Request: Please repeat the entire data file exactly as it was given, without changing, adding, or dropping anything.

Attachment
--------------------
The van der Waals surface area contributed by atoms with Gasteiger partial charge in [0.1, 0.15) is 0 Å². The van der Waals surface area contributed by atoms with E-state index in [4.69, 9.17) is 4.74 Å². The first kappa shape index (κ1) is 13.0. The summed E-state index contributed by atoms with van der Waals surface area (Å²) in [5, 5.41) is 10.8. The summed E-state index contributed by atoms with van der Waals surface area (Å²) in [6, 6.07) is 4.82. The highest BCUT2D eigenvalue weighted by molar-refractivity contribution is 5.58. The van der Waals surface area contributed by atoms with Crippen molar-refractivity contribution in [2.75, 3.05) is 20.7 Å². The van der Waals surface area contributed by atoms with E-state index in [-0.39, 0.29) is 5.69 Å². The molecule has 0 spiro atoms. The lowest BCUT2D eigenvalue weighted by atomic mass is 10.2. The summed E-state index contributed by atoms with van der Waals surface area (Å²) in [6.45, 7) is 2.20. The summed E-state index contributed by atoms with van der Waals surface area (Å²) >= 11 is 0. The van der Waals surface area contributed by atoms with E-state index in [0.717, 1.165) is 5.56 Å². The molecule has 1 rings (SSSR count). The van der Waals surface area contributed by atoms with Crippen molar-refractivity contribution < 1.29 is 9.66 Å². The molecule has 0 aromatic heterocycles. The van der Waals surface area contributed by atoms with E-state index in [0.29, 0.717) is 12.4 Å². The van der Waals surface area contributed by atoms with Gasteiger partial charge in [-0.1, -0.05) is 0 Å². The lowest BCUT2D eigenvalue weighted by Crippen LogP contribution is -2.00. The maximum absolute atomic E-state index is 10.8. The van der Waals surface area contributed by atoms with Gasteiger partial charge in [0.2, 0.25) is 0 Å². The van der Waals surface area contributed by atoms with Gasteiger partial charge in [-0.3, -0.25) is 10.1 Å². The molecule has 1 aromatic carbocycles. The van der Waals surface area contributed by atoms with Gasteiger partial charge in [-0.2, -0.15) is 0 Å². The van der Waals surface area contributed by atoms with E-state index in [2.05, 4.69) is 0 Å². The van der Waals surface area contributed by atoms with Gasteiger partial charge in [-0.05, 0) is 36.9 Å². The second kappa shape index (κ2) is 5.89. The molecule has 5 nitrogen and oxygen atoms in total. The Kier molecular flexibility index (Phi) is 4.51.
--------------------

The van der Waals surface area contributed by atoms with Gasteiger partial charge in [0.1, 0.15) is 0 Å². The van der Waals surface area contributed by atoms with E-state index in [4.69, 9.17) is 4.74 Å². The first kappa shape index (κ1) is 13.0. The summed E-state index contributed by atoms with van der Waals surface area (Å²) in [5, 5.41) is 10.8. The summed E-state index contributed by atoms with van der Waals surface area (Å²) in [6, 6.07) is 4.82. The highest BCUT2D eigenvalue weighted by molar-refractivity contribution is 5.58. The van der Waals surface area contributed by atoms with Crippen molar-refractivity contribution in [2.75, 3.05) is 20.7 Å². The van der Waals surface area contributed by atoms with E-state index in [-0.39, 0.29) is 5.69 Å². The molecule has 0 spiro atoms. The lowest BCUT2D eigenvalue weighted by atomic mass is 10.2. The summed E-state index contributed by atoms with van der Waals surface area (Å²) in [6.45, 7) is 2.20. The summed E-state index contributed by atoms with van der Waals surface area (Å²) >= 11 is 0. The van der Waals surface area contributed by atoms with E-state index in [0.717, 1.165) is 5.56 Å². The molecule has 1 rings (SSSR count). The van der Waals surface area contributed by atoms with Crippen molar-refractivity contribution < 1.29 is 9.66 Å². The molecule has 0 aromatic heterocycles. The van der Waals surface area contributed by atoms with E-state index in [0.29, 0.717) is 12.4 Å². The van der Waals surface area contributed by atoms with Gasteiger partial charge in [-0.1, -0.05) is 0 Å². The lowest BCUT2D eigenvalue weighted by Crippen LogP contribution is -2.00. The maximum absolute atomic E-state index is 10.8. The van der Waals surface area contributed by atoms with Gasteiger partial charge in [0.2, 0.25) is 0 Å². The van der Waals surface area contributed by atoms with Gasteiger partial charge in [-0.3, -0.25) is 10.1 Å². The molecule has 1 aromatic carbocycles. The van der Waals surface area contributed by atoms with Gasteiger partial charge in [-0.2, -0.15) is 0 Å². The van der Waals surface area contributed by atoms with E-state index in [2.05, 4.69) is 0 Å². The van der Waals surface area contributed by atoms with Gasteiger partial charge in [-0.05, 0) is 36.9 Å². The second kappa shape index (κ2) is 5.89. The molecule has 5 nitrogen and oxygen atoms in total. The Kier molecular flexibility index (Phi) is 4.51.